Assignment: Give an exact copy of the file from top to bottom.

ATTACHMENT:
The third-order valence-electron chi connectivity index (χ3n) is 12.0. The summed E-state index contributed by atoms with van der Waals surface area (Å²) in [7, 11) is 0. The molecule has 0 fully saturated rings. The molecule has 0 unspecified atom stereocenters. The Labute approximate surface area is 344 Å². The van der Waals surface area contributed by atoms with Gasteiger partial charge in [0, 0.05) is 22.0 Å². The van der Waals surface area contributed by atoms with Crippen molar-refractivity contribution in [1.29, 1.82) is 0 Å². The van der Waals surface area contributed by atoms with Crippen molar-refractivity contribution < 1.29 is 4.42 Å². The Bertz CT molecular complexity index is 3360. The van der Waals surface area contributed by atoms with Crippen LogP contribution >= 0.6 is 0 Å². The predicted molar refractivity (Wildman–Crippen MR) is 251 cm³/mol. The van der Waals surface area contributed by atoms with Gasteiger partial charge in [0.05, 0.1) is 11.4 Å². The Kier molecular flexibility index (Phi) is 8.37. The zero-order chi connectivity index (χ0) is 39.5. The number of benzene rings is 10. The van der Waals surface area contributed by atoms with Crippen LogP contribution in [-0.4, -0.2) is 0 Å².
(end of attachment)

The third-order valence-electron chi connectivity index (χ3n) is 12.0. The summed E-state index contributed by atoms with van der Waals surface area (Å²) in [7, 11) is 0. The molecule has 0 fully saturated rings. The molecule has 0 unspecified atom stereocenters. The Labute approximate surface area is 344 Å². The van der Waals surface area contributed by atoms with Gasteiger partial charge in [0, 0.05) is 22.0 Å². The van der Waals surface area contributed by atoms with Crippen molar-refractivity contribution in [1.29, 1.82) is 0 Å². The van der Waals surface area contributed by atoms with Crippen molar-refractivity contribution < 1.29 is 4.42 Å². The Bertz CT molecular complexity index is 3360. The van der Waals surface area contributed by atoms with Crippen LogP contribution >= 0.6 is 0 Å². The predicted molar refractivity (Wildman–Crippen MR) is 251 cm³/mol. The van der Waals surface area contributed by atoms with Gasteiger partial charge in [0.05, 0.1) is 11.4 Å². The Kier molecular flexibility index (Phi) is 8.37. The zero-order chi connectivity index (χ0) is 39.5. The number of benzene rings is 10. The van der Waals surface area contributed by atoms with Crippen LogP contribution in [-0.4, -0.2) is 0 Å².